It can be tempting to ask for a lot of information when signing a user up for your emails, but this is a quick way to lose tons of subscribers. Instead, only ask for a user’s email (preferably), and you’ll have a much higher success rate. Make sure people can easily find where to go to opt-in by making the link (or the actual opt-in process) present on every page of your website by placing it in your header, footer, or sidebar.

Reward customers

 Hopefully the content in your emails is great, but you should still give users an additional incentive to help boost your number of email subscribers. A popular option is to send a coupon code to any user who signs up for your emails. This small gesture shows your customers that you care about them and are appreciative that they took the time to sign up for your content.

Additionally, you might consider starting a rewards program for users who make referrals. Each subscriber receives a unique code, for example, that they can share with friends and family. If anyone submits the code when signing up for your emails, both people get a discount code or receive rewards points. Again, the actual reward does not have to be massive. Look at this as an easy way to not only thank users for signing up, but to encourage their friends and family do the same.

Don’t send too many emails/let users control the frequency

We already told you that people on average receive over 100 emails every single day. If you are sending out your own emails every day, or even worse multiple times each day, you are sure to see your subscriber list dwindle very quickly. Instead, establish a regular schedule of when you send your emails. Not only will users appreciate you not bombarding them all of the time, but also if you send your emails according to a routine your subscribers will know to look out for them instead of them going missing in overcrowded inboxes. This may take some trial and error to determine when the best time to send is, but with time you can figure out what works for you.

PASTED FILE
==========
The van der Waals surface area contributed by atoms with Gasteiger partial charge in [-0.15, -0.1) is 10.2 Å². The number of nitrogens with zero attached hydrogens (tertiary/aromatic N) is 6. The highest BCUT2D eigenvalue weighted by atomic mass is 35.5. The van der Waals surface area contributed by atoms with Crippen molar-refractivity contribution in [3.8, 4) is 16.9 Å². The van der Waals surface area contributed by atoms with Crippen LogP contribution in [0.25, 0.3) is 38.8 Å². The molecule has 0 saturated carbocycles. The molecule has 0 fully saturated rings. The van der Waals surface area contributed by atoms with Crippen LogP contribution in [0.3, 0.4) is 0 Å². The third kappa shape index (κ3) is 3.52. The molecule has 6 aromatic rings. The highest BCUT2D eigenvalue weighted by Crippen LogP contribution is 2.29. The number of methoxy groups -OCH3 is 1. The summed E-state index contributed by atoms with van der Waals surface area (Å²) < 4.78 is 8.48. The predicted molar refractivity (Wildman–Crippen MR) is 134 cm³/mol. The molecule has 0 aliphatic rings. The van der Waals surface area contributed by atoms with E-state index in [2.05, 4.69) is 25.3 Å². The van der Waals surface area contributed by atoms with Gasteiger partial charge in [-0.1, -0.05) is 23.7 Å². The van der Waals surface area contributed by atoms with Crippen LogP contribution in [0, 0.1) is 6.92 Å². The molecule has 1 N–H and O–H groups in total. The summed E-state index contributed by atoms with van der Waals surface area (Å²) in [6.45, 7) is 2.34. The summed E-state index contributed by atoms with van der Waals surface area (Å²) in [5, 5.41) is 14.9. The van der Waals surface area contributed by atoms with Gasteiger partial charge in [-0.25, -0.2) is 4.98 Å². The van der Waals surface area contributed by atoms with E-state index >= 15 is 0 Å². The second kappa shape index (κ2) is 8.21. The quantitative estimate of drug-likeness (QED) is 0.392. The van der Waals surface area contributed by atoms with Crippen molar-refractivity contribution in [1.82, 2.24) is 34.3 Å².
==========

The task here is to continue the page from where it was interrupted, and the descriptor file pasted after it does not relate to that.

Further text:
Should a user decide to unsubscribe, be sure to give them the option to receive less emails instead of unsubscribing altogether. If you send an email once a week, give them the option to only get one email per month, for example. With the user controlling the frequency, you have a better change at keeping them as a subscriber. You may even consider offering this up when a user first subscribes so that they have the control from the very beginning.

A/B test your pages

ab split testing email subscribers

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Finally, a great way to get more email subscribers is by A/B testing various elements of your campaign. If you have a landing page where users sign up, test elements there to see what gets a higher conversion rate. Also, A/B test your actual emails in order to see what works and what doesn’t. You would be surprised that sometimes the smallest changes can make a huge difference. Again, this is something else that will take some trial and error. With time, and a little patience, you are sure to learn a lot about what works and what doesn’t. With this info, you are sure to see an increase in your email subscribers.

Briana Barkett

Briana is a communications graduate from the University of Georgia currently living in Atlanta. She has worked as a writer for various marketing and ecommerce companies. In addition to writing she enjoys keeping up to date on current digital marketing trends, and hopes to one day establish her own ecommerce brand.